How does Ken Burns follow up on a baseball series that was seen by more than 43 million viewers and was the most-watched program in PBS history? He doesn't.
"We didn't want to do a sequel," says the 57-year-old documentary filmmaker. "We wanted something that would stand on its own and be a testament."

There was plenty of new material since Baseball was completed a 1994 work stoppage that canceled the World Series, Roger Maris' single-season home run record shattered by Mark McGwire and Sammy Sosa in 1998 and Barry Bonds in 2001, the ensuing steroid scandal that tainted them and the rising influence of Asian and Latino players for a second baseball film.

Baseball: The Tenth Inning, which is broken into two two-hour installments, debuts Sept. 28 and 29 on PBS. Burns discussed it last week with USA TODAY.


Despite its flaws & obvious biases, the original was incredibly well worth watching.

And here's a drinking game you can play if you so desire:

One drink
Still frames of black-and-white photographs that were clearly taken after 1993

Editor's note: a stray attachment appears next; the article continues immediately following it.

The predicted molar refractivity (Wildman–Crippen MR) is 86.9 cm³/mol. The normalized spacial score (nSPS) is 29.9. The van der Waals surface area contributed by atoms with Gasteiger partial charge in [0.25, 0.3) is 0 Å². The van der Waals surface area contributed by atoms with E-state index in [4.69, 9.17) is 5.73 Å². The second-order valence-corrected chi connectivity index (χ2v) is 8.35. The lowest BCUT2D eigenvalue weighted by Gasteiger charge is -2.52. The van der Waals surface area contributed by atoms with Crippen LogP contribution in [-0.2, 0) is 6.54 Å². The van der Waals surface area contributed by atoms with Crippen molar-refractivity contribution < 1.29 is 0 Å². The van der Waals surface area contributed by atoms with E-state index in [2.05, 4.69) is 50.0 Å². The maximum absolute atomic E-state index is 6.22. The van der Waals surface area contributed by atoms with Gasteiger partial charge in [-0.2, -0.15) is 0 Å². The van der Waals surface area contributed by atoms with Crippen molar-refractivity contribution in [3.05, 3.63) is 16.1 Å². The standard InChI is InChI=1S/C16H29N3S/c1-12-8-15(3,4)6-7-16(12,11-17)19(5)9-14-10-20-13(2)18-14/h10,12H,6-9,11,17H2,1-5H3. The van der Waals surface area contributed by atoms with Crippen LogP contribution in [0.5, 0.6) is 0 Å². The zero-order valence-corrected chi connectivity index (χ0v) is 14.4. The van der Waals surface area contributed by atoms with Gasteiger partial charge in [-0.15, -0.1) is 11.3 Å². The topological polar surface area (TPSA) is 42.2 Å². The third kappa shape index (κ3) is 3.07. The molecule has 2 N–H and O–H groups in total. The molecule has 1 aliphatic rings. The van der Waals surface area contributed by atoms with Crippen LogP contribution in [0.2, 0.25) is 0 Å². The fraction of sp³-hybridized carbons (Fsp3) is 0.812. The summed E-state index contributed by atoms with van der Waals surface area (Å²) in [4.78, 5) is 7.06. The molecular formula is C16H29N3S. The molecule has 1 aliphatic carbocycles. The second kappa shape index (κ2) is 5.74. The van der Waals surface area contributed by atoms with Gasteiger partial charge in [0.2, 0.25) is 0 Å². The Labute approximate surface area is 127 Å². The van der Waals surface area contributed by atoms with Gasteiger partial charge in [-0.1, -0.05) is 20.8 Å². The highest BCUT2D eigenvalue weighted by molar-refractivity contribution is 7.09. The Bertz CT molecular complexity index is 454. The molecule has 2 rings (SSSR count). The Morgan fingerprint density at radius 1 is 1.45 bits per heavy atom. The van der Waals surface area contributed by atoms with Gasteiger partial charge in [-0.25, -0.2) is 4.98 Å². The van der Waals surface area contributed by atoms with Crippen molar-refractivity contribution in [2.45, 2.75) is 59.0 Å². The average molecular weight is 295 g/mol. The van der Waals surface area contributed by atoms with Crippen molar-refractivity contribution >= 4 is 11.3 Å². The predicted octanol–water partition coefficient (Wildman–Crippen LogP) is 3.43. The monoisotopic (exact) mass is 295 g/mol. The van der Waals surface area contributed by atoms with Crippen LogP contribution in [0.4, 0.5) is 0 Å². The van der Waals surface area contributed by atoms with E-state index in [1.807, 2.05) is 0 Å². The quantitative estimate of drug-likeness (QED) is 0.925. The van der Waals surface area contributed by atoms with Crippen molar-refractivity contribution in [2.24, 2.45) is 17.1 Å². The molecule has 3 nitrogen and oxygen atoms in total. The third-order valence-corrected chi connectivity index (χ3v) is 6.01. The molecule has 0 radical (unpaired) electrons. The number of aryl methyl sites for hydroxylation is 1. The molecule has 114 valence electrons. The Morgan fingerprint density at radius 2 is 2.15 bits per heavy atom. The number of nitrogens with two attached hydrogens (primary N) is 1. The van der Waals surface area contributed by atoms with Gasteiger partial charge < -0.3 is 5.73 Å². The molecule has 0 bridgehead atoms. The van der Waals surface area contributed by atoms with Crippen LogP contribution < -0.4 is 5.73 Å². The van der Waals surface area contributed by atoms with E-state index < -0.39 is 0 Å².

Far-off shot of children playing baseball very poorly
Daniel Okrent sitting in poor posture while being interviewed
The slight but nagging impression that Ken Burns believes that there is still a baseball team in Brooklyn

Two drinks
Sad child on screen when the word "strike" is uttered
Sports columnist remarking that we are all Steve Bartman in a way (I absolutely guarantee this will happen)
Doris Kearns Goodwin remarking that when the Red Sox won the World Series, she was happy
Pundit unconvincingly argues that baseball is the greatest sport, cites completely irrelevant facts (the grass is green and the field looks really nice, etc.)

Finish drink
Surprise interview of George W. Bush
Surprise interview of Danny McBride
Documentary ends with someone playing "Take Me Out To The Ballgame" really, really slowly on a piano (also guaranteeing this)
You suddenly really, really wish that Ken Burns would do a documentary about pro wrestling